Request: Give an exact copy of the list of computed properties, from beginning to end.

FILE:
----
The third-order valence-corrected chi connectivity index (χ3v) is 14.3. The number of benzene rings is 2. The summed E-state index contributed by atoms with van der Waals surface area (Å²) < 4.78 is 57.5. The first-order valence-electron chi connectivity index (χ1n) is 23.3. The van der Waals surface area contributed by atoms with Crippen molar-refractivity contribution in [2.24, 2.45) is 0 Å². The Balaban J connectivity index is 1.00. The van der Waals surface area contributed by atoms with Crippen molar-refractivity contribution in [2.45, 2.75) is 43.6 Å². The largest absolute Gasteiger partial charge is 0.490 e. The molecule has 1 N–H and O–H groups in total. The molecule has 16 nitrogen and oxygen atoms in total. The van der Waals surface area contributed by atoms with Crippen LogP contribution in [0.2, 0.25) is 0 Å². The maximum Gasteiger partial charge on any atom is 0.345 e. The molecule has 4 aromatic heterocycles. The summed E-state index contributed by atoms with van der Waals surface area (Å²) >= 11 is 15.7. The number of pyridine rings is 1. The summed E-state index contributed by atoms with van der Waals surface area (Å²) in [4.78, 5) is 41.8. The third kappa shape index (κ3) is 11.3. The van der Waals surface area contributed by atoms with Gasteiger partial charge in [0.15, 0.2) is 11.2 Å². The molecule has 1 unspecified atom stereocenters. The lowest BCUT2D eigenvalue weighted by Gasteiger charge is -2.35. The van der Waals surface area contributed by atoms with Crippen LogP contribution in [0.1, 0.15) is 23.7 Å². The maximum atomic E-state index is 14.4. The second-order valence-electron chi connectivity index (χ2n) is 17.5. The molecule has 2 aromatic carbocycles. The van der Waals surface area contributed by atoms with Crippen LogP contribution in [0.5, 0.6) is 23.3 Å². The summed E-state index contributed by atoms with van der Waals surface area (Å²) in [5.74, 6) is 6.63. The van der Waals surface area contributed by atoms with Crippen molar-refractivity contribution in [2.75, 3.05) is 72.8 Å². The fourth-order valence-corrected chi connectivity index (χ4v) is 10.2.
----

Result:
The third-order valence-corrected chi connectivity index (χ3v) is 14.3. The number of benzene rings is 2. The summed E-state index contributed by atoms with van der Waals surface area (Å²) < 4.78 is 57.5. The first-order valence-electron chi connectivity index (χ1n) is 23.3. The van der Waals surface area contributed by atoms with Crippen molar-refractivity contribution in [2.24, 2.45) is 0 Å². The Balaban J connectivity index is 1.00. The van der Waals surface area contributed by atoms with Crippen molar-refractivity contribution in [2.45, 2.75) is 43.6 Å². The largest absolute Gasteiger partial charge is 0.490 e. The molecule has 1 N–H and O–H groups in total. The molecule has 16 nitrogen and oxygen atoms in total. The van der Waals surface area contributed by atoms with Crippen LogP contribution in [0.2, 0.25) is 0 Å². The maximum Gasteiger partial charge on any atom is 0.345 e. The molecule has 4 aromatic heterocycles. The summed E-state index contributed by atoms with van der Waals surface area (Å²) >= 11 is 15.7. The number of pyridine rings is 1. The summed E-state index contributed by atoms with van der Waals surface area (Å²) in [4.78, 5) is 41.8. The third kappa shape index (κ3) is 11.3. The van der Waals surface area contributed by atoms with Gasteiger partial charge in [0.15, 0.2) is 11.2 Å². The molecule has 1 unspecified atom stereocenters. The lowest BCUT2D eigenvalue weighted by Gasteiger charge is -2.35. The van der Waals surface area contributed by atoms with Crippen LogP contribution in [0.1, 0.15) is 23.7 Å². The maximum atomic E-state index is 14.4. The second-order valence-electron chi connectivity index (χ2n) is 17.5. The molecule has 2 aromatic carbocycles. The van der Waals surface area contributed by atoms with Crippen LogP contribution in [0.5, 0.6) is 23.3 Å². The summed E-state index contributed by atoms with van der Waals surface area (Å²) in [5.74, 6) is 6.63. The van der Waals surface area contributed by atoms with Crippen molar-refractivity contribution in [2.75, 3.05) is 72.8 Å². The fourth-order valence-corrected chi connectivity index (χ4v) is 10.2.